Most Docs OK With Medical Marijuana: Survey
Majority would give a prescription to an advanced cancer patient in pain
WebMD News Archive
By Serena Gordon
WEDNESDAY, May 29 (HealthDay News) -- Three-quarters of doctors who responded to a survey about medical marijuana said they would approve the use of the drug to help ease pain in an older woman with advanced breast cancer.
In a February issue of the New England Journal of Medicine, doctors were presented with a case vignette, as well as arguments both for and against the use of medical marijuana. Doctors were then asked to decide whether or not they would approve such a prescription for this patient.
The results now appear in the May 30 edition of the journal.
Seventy-six percent of the 1,446 doctors who responded said they would give the woman a prescription for medical marijuana. Many cited the possibility of alleviating the woman's symptoms as a reason for approving the prescription.
"The point of the vignette was to illustrate the kinds of patients that show up on our doorstep who need help. This issue is not one you can ignore, and some states have already taken matters into their own hands," said Dr. J. Michael Bostwick, a professor of psychiatry at the Mayo Clinic in Rochester, Minn.
Bostwick wrote the "pro" side for the survey, but said he could've written the "con" side as well, because there are valid arguments on both sides of the issue.
"There are no 100 percents in medicine. There's a lot of anecdotal evidence that this is something we should study more. Forgive the pun, but there's probably some fire where there's smoke, and we should investigate the medicinal use of marijuana or its components," Bostwick said.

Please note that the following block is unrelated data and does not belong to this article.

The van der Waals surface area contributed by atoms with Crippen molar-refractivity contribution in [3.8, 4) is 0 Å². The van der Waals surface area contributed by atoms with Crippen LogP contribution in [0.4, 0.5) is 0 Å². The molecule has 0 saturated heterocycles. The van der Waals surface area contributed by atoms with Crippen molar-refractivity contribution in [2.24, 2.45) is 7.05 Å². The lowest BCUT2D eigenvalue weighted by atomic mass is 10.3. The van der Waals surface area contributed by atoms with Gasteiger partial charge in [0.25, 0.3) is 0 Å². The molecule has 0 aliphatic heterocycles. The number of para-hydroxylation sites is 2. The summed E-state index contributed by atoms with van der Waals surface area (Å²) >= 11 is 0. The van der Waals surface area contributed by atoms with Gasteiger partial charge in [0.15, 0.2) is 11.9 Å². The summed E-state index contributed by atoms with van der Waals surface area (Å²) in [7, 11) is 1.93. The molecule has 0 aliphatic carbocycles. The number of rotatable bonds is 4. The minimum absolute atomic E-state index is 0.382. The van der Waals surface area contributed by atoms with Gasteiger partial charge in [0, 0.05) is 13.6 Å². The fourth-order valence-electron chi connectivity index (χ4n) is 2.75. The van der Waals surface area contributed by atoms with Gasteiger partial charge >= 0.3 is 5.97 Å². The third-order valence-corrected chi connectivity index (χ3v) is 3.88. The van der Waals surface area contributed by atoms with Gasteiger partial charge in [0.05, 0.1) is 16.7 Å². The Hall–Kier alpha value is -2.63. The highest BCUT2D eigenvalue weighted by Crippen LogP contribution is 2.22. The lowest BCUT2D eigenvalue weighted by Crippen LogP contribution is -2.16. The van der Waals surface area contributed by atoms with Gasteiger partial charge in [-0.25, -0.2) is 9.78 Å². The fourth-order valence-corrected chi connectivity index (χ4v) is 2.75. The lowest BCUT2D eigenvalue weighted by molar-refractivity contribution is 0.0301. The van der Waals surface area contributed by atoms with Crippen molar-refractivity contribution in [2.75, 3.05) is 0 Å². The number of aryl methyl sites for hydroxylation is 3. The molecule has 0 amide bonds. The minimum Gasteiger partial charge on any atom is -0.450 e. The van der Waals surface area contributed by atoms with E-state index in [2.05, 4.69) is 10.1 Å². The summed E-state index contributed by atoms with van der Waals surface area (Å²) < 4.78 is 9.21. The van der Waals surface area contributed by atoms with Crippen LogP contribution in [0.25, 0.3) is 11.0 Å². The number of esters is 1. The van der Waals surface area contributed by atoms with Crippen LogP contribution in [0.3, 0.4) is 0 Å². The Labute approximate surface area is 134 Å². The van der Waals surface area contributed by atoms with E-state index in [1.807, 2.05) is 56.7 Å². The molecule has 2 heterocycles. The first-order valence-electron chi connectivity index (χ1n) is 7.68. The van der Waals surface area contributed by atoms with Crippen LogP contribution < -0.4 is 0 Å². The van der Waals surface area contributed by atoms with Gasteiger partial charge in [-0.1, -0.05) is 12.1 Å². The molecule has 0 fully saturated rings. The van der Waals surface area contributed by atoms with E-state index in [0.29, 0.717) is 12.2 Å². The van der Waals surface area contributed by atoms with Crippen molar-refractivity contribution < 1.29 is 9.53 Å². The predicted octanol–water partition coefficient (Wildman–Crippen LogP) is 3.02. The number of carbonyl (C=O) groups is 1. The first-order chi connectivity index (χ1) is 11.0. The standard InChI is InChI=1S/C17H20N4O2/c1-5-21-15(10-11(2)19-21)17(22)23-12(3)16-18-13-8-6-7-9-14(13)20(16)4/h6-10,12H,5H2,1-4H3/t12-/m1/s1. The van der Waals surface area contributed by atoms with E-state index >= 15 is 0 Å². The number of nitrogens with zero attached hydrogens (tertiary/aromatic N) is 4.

Marijuana comes from the hemp plant Cannabis sativa. It's a dry, shredded mix of the plant's leaves, flowers, stems and seeds. It can be smoked as a cigarette or in a pipe, or it can be added to certain foods, such as brownies.
The case presented to the doctors was Marilyn, a 68-year-old woman with breast cancer that had spread to her lungs, chest cavity and spine. She was undergoing chemotherapy, and said she had no energy, little appetite and a great deal of pain. She had tried various medications to relieve her pain, including the narcotic medication oxycodone. She lives in a state where the use of medical marijuana is legal, and asks her physician for a prescription.
Dr. Bradley Flansbaum, a hospitalist at Lenox Hill Hospital, in New York City, said he sided with the majority for this particular case.
"I think there's some context that needs to be considered," Flansbaum said. "This was a woman with stage 4 cancer who wasn't responding to [anti-nausea medications]. I'm not saying let's legalize marijuana, but this is a woman at the end of her life, so what's the downside, given that there might be a benefit. In a different situation, medical marijuana might not be so well embraced."